KUDO operators already have a mechanism to deal with installation dependencies called plans, phases, and steps with serial or parallel execution strategy. This mechanism is already powerful enough to express any dependency hierarchy including transitive dependencies.

Here a simple example of a task specifying a dependency on the community Zookeeper operator version 0.3.0 (which will install zookeeper 3.4.14 (opens new window))

  - name: deploy-zookeeper
    kind: KudoOperator
      package: zookeeper
      operatorVersion: 0.3.0

As with other tasks, KUDO will make sure this task is healthy before moving to the next one. In the example below we split the deploy plan into two phases: prereqs and main:

    strategy: serial
      - name: prereqs
        strategy: parallel
          - name: first
              - deploy-zookeeper
      - name: main
        strategy: parallel
          - name: second
              - deploy-main

"Healthy", in the case of the operator means that its deploy plan is COMPLETE. KudoOperator closely mimics the kubectl kudo install command semantics allowing to additionally specify the appVersion (defaults to most recent one) and the instanceName (will be generated by KUDO by default).

As with kubectl kudo install command, a local operator (or remote tarball) can be specified in the package field e.g. package: "./child-operator". During installation of the parent operator, KUDO CLI will resolve the child dependency, parse the operator and create the necessary resources. If the dependency is local and has a relative path e.g. ./child-operator then:

  • it is always relative to the operator.yaml where it is defined
  • it has to be prefixed with either ./ or ../ (similar to kudo install (opens new window) command)

So given an operator tree structure like:

├── child
│   └── operator.yaml
└── parent
    └── operator.yaml

child operator in the parent/operator.yaml has to be referenced like:

  - name: child
    kind: KudoOperator
      package: "../child"

# Dependency Parametrization

If a child operator needs to be parametrised a parameter file can be specified using the parameterFile field. Let's take a look at an example. Suppose, we have two operators (parent and child) and child has a required parameter PASSWORD which is empty by default. First, the parent operator needs to specify a parameter file for the child and reference it in the corresponding KudoOperator task:

  - name: deploy-child
    kind: KudoOperator
      package: child-operator
      parameterFile: child-params.yaml 

child-params.yaml is located in the parents template folder along with other template files:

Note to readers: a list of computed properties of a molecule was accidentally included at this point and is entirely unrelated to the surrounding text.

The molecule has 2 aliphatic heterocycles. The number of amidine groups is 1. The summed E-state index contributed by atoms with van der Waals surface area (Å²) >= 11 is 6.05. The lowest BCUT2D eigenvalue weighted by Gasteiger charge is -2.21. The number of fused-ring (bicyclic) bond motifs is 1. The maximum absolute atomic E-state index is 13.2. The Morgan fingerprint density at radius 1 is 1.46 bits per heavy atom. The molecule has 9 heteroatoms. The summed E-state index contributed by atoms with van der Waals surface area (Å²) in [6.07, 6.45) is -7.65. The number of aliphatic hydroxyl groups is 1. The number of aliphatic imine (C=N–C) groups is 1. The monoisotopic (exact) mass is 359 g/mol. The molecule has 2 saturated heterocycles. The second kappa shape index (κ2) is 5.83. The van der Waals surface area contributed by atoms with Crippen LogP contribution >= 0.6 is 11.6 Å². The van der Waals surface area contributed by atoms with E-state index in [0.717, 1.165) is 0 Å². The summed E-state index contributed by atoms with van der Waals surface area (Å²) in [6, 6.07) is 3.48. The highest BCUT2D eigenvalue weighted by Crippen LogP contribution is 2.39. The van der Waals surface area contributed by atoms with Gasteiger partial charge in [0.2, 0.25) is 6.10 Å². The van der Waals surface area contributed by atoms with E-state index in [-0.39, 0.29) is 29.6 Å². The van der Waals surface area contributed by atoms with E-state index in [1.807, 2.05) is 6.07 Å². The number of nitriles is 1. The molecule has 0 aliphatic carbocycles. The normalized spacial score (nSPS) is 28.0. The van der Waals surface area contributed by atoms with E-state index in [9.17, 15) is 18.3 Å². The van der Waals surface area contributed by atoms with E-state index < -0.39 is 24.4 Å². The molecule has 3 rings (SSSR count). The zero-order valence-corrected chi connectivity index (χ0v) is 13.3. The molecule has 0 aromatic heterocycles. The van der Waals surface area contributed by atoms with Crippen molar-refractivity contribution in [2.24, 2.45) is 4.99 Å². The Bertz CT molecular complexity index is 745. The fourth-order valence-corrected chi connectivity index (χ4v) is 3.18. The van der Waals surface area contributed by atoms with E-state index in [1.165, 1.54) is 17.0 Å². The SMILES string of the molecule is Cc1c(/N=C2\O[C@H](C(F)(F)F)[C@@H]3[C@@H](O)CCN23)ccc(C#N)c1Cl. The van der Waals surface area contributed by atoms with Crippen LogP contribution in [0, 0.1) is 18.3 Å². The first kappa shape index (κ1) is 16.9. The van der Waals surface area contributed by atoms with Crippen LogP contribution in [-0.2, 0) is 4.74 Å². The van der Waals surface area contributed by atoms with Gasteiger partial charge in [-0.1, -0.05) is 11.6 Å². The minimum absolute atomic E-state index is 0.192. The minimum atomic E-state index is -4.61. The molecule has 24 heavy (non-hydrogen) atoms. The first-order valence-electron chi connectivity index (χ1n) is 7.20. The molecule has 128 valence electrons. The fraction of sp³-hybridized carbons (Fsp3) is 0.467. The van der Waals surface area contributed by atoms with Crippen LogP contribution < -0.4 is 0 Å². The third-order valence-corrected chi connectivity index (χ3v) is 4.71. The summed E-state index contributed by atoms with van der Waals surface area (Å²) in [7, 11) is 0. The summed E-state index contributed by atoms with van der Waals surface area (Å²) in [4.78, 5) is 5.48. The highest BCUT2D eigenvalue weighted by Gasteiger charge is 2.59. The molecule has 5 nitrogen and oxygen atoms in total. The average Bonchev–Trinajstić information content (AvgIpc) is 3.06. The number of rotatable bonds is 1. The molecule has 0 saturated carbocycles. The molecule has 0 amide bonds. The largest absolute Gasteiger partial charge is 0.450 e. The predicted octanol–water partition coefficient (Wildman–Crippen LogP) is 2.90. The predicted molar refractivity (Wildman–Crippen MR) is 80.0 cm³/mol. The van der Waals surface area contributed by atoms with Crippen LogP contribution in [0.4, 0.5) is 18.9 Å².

# parent/templates/child-params.yaml

Child PASSWORD value references the parent CHILD_PASSWORD parameter that can look like:

# parent/params.yaml
apiVersion: kudo.dev/v1beta1
    displayName: "child password"
    description: "password for the underlying instance of child operator"
    required: true

When installing the parent operator the user then has to define the CHILD_PASSWORD as usual:

$ kubectl kudo install parent -p CHILD_PASSWORD=secret

Note, that the parent operator may decide to provide a sensible default or even to hardcode the password and not expose it at all to the end user. Overall we wanted to encourage operator composition by providing a way of operator encapsulation. In other words, operator users should not be allowed to arbitrarily modify the parameters of embedded operator instances. The higher-level operator should define all parameters that its direct dependency operators need.

For more information and implementation details, take a look at the KEP-29 (opens new window)

# Dummy-Task

A dummy-task can succeed or fail on-demand and is useful for testing and debugging the KUDO operator workflow.

  - name: breakpoint
    kind: Dummy
     wantErr: true # If true, the task will fail with a transient error
     fatal: true # If true and wantErr: true, the task will fail with a fatal error
     done: false # if true, the task will succeed immediately

Such a task is useful as a breakpoint in an operator workflow, allowing the operator developer to pause or fail an execution in an arbitrary step.


  • A wantErr will take precedence over done
  • If a fatal error is wanted, both wantErr and fatal should be set to true
  • If all three fields are false a task will effectively pause (simulating an unhealthy resource)